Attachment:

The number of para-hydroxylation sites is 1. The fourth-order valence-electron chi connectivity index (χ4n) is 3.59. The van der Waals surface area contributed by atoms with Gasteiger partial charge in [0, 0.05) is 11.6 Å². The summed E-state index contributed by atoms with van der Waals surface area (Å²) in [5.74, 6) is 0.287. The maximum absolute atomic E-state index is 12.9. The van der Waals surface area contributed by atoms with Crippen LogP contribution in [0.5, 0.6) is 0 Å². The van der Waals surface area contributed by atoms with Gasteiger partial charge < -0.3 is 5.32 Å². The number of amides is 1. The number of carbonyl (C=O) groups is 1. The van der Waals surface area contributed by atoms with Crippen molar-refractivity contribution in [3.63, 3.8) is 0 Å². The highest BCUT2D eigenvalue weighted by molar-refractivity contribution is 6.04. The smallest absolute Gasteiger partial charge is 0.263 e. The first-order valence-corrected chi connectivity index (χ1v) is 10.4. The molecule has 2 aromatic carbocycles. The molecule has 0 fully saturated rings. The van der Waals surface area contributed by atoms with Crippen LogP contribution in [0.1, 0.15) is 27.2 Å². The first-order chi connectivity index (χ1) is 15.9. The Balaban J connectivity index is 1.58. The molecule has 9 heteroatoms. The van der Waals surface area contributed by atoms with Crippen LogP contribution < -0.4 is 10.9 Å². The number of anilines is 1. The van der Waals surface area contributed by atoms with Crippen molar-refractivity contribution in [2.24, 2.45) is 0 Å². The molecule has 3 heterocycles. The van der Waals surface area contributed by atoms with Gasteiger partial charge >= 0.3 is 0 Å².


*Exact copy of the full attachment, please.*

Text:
The number of para-hydroxylation sites is 1. The fourth-order valence-electron chi connectivity index (χ4n) is 3.59. The van der Waals surface area contributed by atoms with Gasteiger partial charge in [0, 0.05) is 11.6 Å². The summed E-state index contributed by atoms with van der Waals surface area (Å²) in [5.74, 6) is 0.287. The maximum absolute atomic E-state index is 12.9. The van der Waals surface area contributed by atoms with Crippen LogP contribution in [0.5, 0.6) is 0 Å². The van der Waals surface area contributed by atoms with Gasteiger partial charge < -0.3 is 5.32 Å². The number of amides is 1. The number of carbonyl (C=O) groups is 1. The van der Waals surface area contributed by atoms with Crippen molar-refractivity contribution in [3.63, 3.8) is 0 Å². The highest BCUT2D eigenvalue weighted by molar-refractivity contribution is 6.04. The smallest absolute Gasteiger partial charge is 0.263 e. The first-order valence-corrected chi connectivity index (χ1v) is 10.4. The molecule has 2 aromatic carbocycles. The molecule has 0 fully saturated rings. The van der Waals surface area contributed by atoms with Crippen LogP contribution in [0.1, 0.15) is 27.2 Å². The first-order chi connectivity index (χ1) is 15.9. The Balaban J connectivity index is 1.58. The molecule has 9 heteroatoms. The van der Waals surface area contributed by atoms with Crippen LogP contribution < -0.4 is 10.9 Å². The number of anilines is 1. The van der Waals surface area contributed by atoms with Crippen molar-refractivity contribution in [2.24, 2.45) is 0 Å². The molecule has 3 heterocycles. The van der Waals surface area contributed by atoms with Gasteiger partial charge >= 0.3 is 0 Å².